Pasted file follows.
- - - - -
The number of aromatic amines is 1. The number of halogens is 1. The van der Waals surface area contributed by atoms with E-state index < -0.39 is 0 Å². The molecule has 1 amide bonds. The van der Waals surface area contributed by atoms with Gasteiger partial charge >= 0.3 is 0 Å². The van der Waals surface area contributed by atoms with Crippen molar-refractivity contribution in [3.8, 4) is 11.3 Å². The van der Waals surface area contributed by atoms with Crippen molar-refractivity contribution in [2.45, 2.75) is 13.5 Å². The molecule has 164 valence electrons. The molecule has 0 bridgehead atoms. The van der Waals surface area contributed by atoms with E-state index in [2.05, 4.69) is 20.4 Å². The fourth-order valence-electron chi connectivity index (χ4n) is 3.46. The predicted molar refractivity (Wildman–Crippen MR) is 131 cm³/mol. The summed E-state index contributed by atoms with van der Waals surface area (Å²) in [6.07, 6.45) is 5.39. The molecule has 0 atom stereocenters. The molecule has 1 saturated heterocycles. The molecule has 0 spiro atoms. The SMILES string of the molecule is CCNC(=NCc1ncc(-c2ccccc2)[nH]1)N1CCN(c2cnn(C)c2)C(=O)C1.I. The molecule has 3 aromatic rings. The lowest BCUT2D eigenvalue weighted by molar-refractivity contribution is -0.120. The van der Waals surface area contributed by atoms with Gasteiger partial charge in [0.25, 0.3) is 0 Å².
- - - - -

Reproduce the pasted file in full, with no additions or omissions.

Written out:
The number of aromatic amines is 1. The number of halogens is 1. The van der Waals surface area contributed by atoms with E-state index < -0.39 is 0 Å². The molecule has 1 amide bonds. The van der Waals surface area contributed by atoms with Gasteiger partial charge >= 0.3 is 0 Å². The van der Waals surface area contributed by atoms with Crippen molar-refractivity contribution in [3.8, 4) is 11.3 Å². The van der Waals surface area contributed by atoms with Crippen molar-refractivity contribution in [2.45, 2.75) is 13.5 Å². The molecule has 164 valence electrons. The molecule has 0 bridgehead atoms. The van der Waals surface area contributed by atoms with E-state index in [2.05, 4.69) is 20.4 Å². The fourth-order valence-electron chi connectivity index (χ4n) is 3.46. The predicted molar refractivity (Wildman–Crippen MR) is 131 cm³/mol. The summed E-state index contributed by atoms with van der Waals surface area (Å²) in [6.07, 6.45) is 5.39. The molecule has 0 atom stereocenters. The molecule has 1 saturated heterocycles. The molecule has 0 spiro atoms. The SMILES string of the molecule is CCNC(=NCc1ncc(-c2ccccc2)[nH]1)N1CCN(c2cnn(C)c2)C(=O)C1.I. The molecule has 3 aromatic rings. The lowest BCUT2D eigenvalue weighted by molar-refractivity contribution is -0.120. The van der Waals surface area contributed by atoms with Gasteiger partial charge in [0.25, 0.3) is 0 Å².